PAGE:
This Week in Medicine 22 – 28 January 2018



1) FDA approved Lutathera, a new radioactive drug to treat certain digestive tract cancers

Lutathera (lutetium Lu 177 dotatate), is now the first radioactive drug to be approved by the FDA for treating of a type of cancer that affects the pancreas or gastrointestinal tract called gastroenteropancreatic neuroendocrine tumors (GEP-NETs). Lutathera works by binding to a part of a cell called a somatostatin receptor, which may be present on certain tumors. After binding, it then enters the cell allowing radiation to cause damage to the tumor cells.

Ref: The approval of Lutathera was supported by two studies here and here.

2) Taking antithyroid drugs during the first trimester of pregnancy is associated with an increased risk for birth defects

A large study in South Korea found that taking antithyroid drugs during the first trimester of pregnancy was associated with a greater risk of congenital malformations, especially for women who were given the drugs methimazole or methimazole in combination with propylthiouracil.


3) Aerobic exercise mays be more effective than other types of exercise in delaying the symptoms of Alzheimer’s

A team of researchers analysed 19 prior studies that examined the effect of an exercise on cognitive function in older adults at risk for, or diagnosed with, Alzheimer’s. They found that people who did aerobic exercise showed a three times greater level of improvement in cognitive function than those who participated in combined aerobic training and strength training exercises. However, they also found that people who exercised showed small improvements in cognitive function no matter what type of exercise they did, while people in the no-exercise control groups in the studies faced declines in cognitive function.


4) Solanezumab, an Alzheimer’s drug, falls short in a large clinical trial

In a Phase 3 trial involving 2,129 patients with mild Alzheimer’s disease, it was found that Solanezumab did not significantly reduce cognitive decline over time. The trial patients were given either Solanezumab (400mg; 1,057 patients) or placebo (1,072 patients) intravenously every four weeks for 76 weeks.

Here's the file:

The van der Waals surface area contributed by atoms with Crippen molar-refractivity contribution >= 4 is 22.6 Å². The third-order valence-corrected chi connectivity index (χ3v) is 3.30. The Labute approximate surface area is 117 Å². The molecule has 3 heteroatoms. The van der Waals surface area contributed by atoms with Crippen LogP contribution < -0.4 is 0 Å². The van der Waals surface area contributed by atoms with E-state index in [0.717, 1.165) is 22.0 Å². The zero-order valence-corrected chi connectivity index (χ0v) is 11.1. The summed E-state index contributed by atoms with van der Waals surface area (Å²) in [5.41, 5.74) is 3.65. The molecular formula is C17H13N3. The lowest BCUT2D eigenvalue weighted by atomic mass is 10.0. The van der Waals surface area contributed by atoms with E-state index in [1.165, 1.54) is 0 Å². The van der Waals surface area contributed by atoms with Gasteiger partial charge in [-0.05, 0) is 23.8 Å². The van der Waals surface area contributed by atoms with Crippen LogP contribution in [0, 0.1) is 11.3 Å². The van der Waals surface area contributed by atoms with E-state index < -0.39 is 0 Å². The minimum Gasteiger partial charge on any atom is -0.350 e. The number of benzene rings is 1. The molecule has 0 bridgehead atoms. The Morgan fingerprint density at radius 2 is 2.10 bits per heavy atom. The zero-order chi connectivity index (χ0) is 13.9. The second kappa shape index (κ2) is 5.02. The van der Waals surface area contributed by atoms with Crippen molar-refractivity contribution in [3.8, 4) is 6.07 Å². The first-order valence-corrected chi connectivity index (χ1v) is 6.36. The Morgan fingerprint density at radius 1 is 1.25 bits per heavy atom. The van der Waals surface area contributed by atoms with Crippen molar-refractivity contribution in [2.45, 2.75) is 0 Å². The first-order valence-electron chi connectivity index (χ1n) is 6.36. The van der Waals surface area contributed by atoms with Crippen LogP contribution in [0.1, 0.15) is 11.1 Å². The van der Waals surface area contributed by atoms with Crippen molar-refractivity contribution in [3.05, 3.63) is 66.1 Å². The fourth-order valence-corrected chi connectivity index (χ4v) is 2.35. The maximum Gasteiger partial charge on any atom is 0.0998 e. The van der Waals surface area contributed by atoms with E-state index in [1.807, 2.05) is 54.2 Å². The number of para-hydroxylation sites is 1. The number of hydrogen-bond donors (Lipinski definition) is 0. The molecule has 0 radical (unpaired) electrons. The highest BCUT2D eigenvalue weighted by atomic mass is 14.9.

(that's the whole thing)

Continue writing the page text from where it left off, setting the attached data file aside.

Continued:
5) A tiny implantable device was developed to deliver medication to very specific areas of the brain

Research published in Science Translational Medicine describes an implantable device that can deliver tiny doses of medicine to specific regions deep within the brain. Although it has only been tested in animal models at this point, it is potentially a game-changer in the future, as it allows the treatment of diseases that affect specific brain circuits with better precision- without side effects on the rest of the brain.


6) Researchers developed new smart contact lenses that can monitor glucose in tears – it addresses problems with earlier designs 

Researchers have developed soft contact lenses with a glucose monitor embedded to measure glucose in tears. The data is then transmitted wirelessly to a handheld device. The lenses are soft and stretchable, overcoming problems with earlier designs. The device has only been tested on animals- no signs of discomfort have been observed.


About Rina Soetanto

Rina Soetanto is currently doing her PhD in molecular biology. She also has an extensive background in pharmacology and pre-clinical cancer research, as well as an undergraduate science degree from the Australian National University with a double major in neuroscience and immunology.

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